- The Washington Times - Monday, April 17, 2000

Maryland businesses specifically service-oriented and high-tech companies were victorious this General Assembly session when lawmakers voted to raise late fee charges and adopt rules that will govern electronic-commerce transactions.

Maryland legislators, however, failed to find ways to replenish the state's main source of funding for long-term transportation projects or ease the tax burden on Marylanders.

"It was a very interesting session," said Kathleen T. Snyder, president of the Maryland Chamber of Commerce. "On a scale of one to 10 10 being a big success for the business community [this session] was a six or seven."

The General Assembly overturned a Maryland Court of Appeals ruling that said businesses could only charge a late fee that is half of a percent of the total bill for goods and services.

The new legislation allows businesses to charge a monthly late fee of $5 or 10 percent of the unpaid balance, whichever is greater. No more than three monthly late fees can be imposed for a single payment that is past due.

"It was a big win for the business community and it protects the people who do pay their bills on time.," Ms. Snyder said.

Maryland became the second state behind Virginia to adopt the Uniform Computer Information Transactions Act, a legal rule book designed to govern the future of electronic commerce. If Gov. Parris N. Glendening signs it, Maryland will become the first state where the law takes effect on Oct. 1, 2000.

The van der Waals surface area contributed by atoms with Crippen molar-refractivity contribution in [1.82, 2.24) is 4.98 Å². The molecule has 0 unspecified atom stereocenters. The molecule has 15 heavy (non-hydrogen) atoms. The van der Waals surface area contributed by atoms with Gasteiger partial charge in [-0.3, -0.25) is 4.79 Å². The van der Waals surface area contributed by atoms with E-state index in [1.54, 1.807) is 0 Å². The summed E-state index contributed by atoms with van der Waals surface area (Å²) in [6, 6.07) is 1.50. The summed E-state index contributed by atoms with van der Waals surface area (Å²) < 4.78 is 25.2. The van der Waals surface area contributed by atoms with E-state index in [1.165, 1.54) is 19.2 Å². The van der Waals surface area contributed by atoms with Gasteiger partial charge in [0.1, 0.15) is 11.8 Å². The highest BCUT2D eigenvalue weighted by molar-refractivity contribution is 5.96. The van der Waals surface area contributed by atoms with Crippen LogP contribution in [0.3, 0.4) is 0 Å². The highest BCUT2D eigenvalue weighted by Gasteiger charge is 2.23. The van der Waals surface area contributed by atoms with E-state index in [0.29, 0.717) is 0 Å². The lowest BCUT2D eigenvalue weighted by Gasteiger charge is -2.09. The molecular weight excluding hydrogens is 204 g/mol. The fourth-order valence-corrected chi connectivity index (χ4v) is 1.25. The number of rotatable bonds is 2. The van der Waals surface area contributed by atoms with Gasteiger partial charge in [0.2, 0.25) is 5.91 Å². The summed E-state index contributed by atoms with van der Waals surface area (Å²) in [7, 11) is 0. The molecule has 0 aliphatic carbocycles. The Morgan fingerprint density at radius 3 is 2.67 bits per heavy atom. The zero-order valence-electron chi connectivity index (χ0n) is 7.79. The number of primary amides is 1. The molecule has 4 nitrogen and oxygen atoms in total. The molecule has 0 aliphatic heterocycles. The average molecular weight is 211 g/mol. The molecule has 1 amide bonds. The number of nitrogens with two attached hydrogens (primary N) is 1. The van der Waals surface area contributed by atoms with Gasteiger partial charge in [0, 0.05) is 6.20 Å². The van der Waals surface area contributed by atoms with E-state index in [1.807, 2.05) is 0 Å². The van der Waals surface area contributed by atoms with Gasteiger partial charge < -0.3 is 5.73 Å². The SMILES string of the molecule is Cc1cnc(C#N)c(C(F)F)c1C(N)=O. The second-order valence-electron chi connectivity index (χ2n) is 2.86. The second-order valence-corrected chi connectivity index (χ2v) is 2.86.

The business community also won a battle against trial lawyers who were fighting to change a Maryland law that prohibits anyone who files a lawsuit from collecting punitive damages if the person filing the suit is at all responsible for the damage or injury.

The fight to eliminate the inheritance tax was a partial win for businesses after lawmakers said only direct descendants would be exempt.

The business community didn't have much luck with an acceleration of the income tax cut that is currently being phased in over a five-year period.

Ms. Snyder said the taxation issue was "disappointing."

The state has nearly a $1 billion surplus and "none of that money is going back to the tax payers," she said. "The economy is booming and the legislators must have felt taxpayers weren't screaming loud enough for tax cuts."

The General Assembly failed to resolve the state's long-term transportation needs that will amount to a minimum investment of $27 billion in the next 20 years. Maryland's Transportation Trust Fund, which provides money for the state's highways, mass transit, airports and the port, does not have adequate funds to pay for the long-term projects.

A proposal by Speaker of the House Casper R. Taylor to set aside a part of the sales tax to pay for mass transit projects did not pass in the Senate.

The Chamber, which supported Mr. Taylor's bill, will continue working this summer to come up with a proposal that is acceptable to both the House and the Senate, Ms. Snyder said.

For the first time the governor has allocated money from Maryland's General Fund to help pay for two of the state's largest transportation projects. The state's $200 million commitment to help replace the Woodrow Wilson bridge and a $175 million commitment to extend the Washington Metro rail blue line to Largo Town Center will be drawn from the General Fund.

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